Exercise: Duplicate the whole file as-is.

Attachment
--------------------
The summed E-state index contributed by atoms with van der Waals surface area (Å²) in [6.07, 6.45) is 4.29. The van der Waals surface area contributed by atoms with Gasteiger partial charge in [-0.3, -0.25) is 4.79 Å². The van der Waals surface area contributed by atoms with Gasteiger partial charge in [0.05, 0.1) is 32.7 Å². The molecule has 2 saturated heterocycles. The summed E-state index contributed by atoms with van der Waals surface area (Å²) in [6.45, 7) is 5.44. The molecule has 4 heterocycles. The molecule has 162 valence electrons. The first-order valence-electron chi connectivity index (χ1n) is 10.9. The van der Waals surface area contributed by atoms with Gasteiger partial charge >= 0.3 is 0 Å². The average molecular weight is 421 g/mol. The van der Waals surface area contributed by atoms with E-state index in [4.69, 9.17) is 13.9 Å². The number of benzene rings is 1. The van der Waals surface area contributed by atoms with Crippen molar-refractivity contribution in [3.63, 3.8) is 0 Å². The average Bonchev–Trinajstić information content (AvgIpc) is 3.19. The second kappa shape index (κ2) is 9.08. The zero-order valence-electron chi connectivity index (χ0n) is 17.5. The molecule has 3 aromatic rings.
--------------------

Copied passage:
The summed E-state index contributed by atoms with van der Waals surface area (Å²) in [6.07, 6.45) is 4.29. The van der Waals surface area contributed by atoms with Gasteiger partial charge in [-0.3, -0.25) is 4.79 Å². The van der Waals surface area contributed by atoms with Gasteiger partial charge in [0.05, 0.1) is 32.7 Å². The molecule has 2 saturated heterocycles. The summed E-state index contributed by atoms with van der Waals surface area (Å²) in [6.45, 7) is 5.44. The molecule has 4 heterocycles. The molecule has 162 valence electrons. The first-order valence-electron chi connectivity index (χ1n) is 10.9. The van der Waals surface area contributed by atoms with Gasteiger partial charge >= 0.3 is 0 Å². The average molecular weight is 421 g/mol. The van der Waals surface area contributed by atoms with E-state index in [4.69, 9.17) is 13.9 Å². The number of benzene rings is 1. The van der Waals surface area contributed by atoms with Crippen molar-refractivity contribution in [3.63, 3.8) is 0 Å². The average Bonchev–Trinajstić information content (AvgIpc) is 3.19. The second kappa shape index (κ2) is 9.08. The zero-order valence-electron chi connectivity index (χ0n) is 17.5. The molecule has 3 aromatic rings.